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dc.contributor.advisorTalmage, David;en_US
dc.contributor.authorLee, Eunjooen_US
dc.contributor.otherDepartment of Molecular and Cellular Pharmacologyen_US
dc.date.accessioned2012-05-15T18:04:50Z
dc.date.available2012-05-15T18:04:50Z
dc.date.issued1-Aug-10en_US
dc.date.submittedAug-10en_US
dc.identifierLee_grad.sunysb_0771E_10277.pdfen_US
dc.identifier.urihttp://hdl.handle.net/1951/55520
dc.description.abstractSubstance abuse is more prevalent among patients with schizophrenia than in the general population. Interestingly, the pathophysiology of schizophrenia is thought to share many overlapping features with drug addiction, including disruption of the mesolimbic dopaminergic pathway. My thesis work was aimed at investigating drug-induced alterations in dopamine function that leads to addiction-related behavior using animal models of substance abuse. In the first part of my studies, I combined small animal imaging with behavioral tests to probe the effects of abused inhalants on overall brain activity and the dopaminergic system in rats. These studies lead me to the second part of my thesis, where I characterized a dopamine-based phenotype in mice that have targeted deletion of a schizophrenia susceptibility gene, NRG1, to investigate the contribution of NRG1 signaling on dopamine dysfunction in schizophrenia. First, a radiolabeled analog of glucose [(18)FDG] monitored regional changes in glucose uptake during a drug-preference behavioral task. Next, striatal D2 dopamine receptor density was measured by [(11)C]raclopride, a D2 receptor antagonist. In another set of studies, [(11)C]raclopride was used as an assay for synaptic dopamine release upon drug challenge. In parallel, baseline and drug effects on synaptic dopamine release and metabolism was measured in vivo using microdialysis. The results of the first part of my thesis indicated that the rewarding effects of toluene are mediated, at least in part, by the DA system. Further, in the second part of my thesis, I investigated whether genetic disruption of a candidate schizophrenia susceptibility gene, NRG1, altered drug seeking behavior and / or the DA system. My results suggest that mice heterozygous for a disruption of the Type III isoforms of the Nrg1 gene are more responsive to the behavioral and neurochemical effects of cocaine. Additional results demonstrate that Nrg1 heterozygous mice have alterations in striatal dopamine receptor levels and altered baseline DA metabolism. These results mirror clinical reports demonstrating DA sensitization in neuroleptic treated schizophrenic patients. My results validate the use of behavior and small animal imaging to study drug abuse, and therefore, this paves the way for future studies on other drugs of abuse or in other genetic animal models.en_US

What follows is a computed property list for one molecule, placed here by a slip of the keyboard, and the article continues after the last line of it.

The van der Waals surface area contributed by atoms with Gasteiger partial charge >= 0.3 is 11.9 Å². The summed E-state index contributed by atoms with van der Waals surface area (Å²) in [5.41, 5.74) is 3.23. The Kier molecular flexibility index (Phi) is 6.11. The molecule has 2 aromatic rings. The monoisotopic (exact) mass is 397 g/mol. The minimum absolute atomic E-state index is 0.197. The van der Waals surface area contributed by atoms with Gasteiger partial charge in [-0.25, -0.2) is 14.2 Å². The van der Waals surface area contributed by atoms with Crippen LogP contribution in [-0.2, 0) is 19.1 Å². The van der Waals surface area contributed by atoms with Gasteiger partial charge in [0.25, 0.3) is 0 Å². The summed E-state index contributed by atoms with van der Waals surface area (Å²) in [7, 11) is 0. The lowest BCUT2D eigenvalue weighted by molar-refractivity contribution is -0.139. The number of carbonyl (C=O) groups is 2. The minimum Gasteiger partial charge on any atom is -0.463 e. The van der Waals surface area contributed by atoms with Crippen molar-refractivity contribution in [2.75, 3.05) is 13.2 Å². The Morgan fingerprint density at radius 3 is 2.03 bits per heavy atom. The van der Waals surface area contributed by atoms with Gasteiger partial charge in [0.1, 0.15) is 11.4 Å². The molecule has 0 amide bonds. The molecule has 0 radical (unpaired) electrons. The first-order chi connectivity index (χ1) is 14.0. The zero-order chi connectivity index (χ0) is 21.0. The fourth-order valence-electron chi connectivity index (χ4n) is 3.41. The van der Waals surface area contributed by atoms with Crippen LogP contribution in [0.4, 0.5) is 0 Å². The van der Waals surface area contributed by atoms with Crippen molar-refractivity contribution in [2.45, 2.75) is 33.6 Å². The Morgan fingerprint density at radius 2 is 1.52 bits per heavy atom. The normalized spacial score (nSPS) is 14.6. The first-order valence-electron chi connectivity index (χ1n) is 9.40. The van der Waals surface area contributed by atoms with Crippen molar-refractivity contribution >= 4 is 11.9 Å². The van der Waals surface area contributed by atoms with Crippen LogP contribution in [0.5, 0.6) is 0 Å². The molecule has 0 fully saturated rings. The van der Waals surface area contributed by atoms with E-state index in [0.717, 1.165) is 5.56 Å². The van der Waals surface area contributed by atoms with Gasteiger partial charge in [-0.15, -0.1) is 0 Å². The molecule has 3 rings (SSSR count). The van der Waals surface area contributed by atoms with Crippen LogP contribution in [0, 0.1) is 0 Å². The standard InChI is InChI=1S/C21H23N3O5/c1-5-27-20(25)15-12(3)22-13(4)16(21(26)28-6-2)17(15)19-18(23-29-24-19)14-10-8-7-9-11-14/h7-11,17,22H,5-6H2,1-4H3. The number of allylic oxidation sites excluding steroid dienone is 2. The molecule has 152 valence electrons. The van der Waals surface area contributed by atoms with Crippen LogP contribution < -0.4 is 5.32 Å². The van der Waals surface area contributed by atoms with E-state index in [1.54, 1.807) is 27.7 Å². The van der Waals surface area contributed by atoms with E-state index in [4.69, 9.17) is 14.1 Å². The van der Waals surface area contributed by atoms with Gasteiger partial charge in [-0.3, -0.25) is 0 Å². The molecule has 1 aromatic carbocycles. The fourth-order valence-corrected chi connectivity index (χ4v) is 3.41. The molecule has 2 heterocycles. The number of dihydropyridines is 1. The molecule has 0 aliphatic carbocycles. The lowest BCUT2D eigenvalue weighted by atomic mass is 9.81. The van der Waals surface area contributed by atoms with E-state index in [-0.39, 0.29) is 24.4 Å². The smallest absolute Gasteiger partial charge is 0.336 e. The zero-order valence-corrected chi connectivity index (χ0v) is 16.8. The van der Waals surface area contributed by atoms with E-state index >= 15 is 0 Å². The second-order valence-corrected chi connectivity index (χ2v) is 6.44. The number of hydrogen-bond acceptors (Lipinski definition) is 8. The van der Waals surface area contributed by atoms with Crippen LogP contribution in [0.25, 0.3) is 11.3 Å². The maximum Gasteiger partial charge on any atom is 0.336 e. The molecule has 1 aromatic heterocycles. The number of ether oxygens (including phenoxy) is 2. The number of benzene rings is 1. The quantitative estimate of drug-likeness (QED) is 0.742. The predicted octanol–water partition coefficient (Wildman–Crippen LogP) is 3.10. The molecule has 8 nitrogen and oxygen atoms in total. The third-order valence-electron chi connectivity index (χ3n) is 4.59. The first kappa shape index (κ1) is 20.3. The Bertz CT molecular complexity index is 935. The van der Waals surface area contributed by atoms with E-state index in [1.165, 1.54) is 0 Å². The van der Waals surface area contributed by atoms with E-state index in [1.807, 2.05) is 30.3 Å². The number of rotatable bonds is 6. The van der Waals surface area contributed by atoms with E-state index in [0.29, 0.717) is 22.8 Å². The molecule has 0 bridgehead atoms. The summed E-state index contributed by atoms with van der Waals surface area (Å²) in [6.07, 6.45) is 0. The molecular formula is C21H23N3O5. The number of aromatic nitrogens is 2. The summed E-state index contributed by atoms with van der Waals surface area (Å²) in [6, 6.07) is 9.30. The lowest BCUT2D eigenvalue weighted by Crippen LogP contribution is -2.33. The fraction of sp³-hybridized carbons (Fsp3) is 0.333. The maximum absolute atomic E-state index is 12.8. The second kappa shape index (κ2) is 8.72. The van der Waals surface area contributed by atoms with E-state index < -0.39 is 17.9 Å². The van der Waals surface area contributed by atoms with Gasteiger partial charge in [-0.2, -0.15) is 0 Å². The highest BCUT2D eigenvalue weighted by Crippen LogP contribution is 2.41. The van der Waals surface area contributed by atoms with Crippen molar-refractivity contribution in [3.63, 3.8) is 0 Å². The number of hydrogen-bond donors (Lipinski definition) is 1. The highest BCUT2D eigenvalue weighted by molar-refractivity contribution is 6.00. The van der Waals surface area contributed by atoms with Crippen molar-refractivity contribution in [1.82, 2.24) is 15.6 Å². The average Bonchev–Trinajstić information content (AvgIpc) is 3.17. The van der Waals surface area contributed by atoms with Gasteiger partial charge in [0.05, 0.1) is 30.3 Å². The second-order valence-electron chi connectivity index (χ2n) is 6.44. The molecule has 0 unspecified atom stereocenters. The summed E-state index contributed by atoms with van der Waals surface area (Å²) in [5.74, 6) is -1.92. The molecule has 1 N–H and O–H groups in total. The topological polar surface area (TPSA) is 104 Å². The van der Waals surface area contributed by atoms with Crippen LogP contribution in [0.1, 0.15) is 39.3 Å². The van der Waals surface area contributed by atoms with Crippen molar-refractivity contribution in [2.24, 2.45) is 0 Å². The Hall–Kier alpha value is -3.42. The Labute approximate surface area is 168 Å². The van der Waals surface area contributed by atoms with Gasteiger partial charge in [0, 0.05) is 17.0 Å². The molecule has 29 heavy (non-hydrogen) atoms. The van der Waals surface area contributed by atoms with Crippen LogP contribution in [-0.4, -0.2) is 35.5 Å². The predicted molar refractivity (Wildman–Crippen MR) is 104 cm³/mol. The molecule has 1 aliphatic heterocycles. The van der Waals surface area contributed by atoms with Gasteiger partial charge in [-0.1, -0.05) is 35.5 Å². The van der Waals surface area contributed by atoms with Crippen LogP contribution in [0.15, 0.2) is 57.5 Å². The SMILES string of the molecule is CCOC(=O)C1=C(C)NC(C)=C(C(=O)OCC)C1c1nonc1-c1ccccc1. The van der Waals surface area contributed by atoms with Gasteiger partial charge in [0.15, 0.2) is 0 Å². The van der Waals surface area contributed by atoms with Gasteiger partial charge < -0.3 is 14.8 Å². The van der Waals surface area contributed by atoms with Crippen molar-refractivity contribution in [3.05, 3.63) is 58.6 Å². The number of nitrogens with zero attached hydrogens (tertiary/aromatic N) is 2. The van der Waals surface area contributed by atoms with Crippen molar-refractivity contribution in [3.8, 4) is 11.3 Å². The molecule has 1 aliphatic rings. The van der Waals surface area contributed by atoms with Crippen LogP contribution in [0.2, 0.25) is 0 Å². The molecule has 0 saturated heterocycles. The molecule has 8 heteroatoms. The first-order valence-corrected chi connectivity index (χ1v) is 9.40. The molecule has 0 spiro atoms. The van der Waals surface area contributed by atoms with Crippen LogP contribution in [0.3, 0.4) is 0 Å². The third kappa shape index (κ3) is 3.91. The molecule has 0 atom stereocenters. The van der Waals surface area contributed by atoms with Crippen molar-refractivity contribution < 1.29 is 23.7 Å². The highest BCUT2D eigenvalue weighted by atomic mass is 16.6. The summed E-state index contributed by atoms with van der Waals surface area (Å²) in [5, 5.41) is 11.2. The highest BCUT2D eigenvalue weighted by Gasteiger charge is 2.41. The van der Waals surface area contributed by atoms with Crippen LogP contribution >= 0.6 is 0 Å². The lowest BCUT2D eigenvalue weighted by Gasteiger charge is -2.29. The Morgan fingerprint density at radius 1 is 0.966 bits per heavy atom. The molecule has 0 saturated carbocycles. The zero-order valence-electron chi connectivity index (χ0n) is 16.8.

dc.description.sponsorshipStony Brook University Libraries. SBU Graduate School in Department of Molecular and Cellular Pharmacology. Lawrence Martin (Dean of Graduate School).en_US
dc.formatElectronic Resourceen_US
dc.language.isoen_USen_US
dc.publisherThe Graduate School, Stony Brook University: Stony Brook, NY.en_US
dc.subject.lcshMolecular Biologyen_US
dc.subject.otheranimal model, conditioned place preference, neuregulin1, PET, risk gene, toluene abuseen_US
dc.titleProbing the Mesolimbic Dopamine Reward System: A Common Neurocircuitry in Substance Abuse and Schizophreniaen_US
dc.typeDissertationen_US
dc.description.advisorAdvisor(s): David Talmage. Committee Member(s): Stella Tsirka; Stephen Dewey; Joanna Fowler.en_US
dc.mimetypeApplication/PDFen_US


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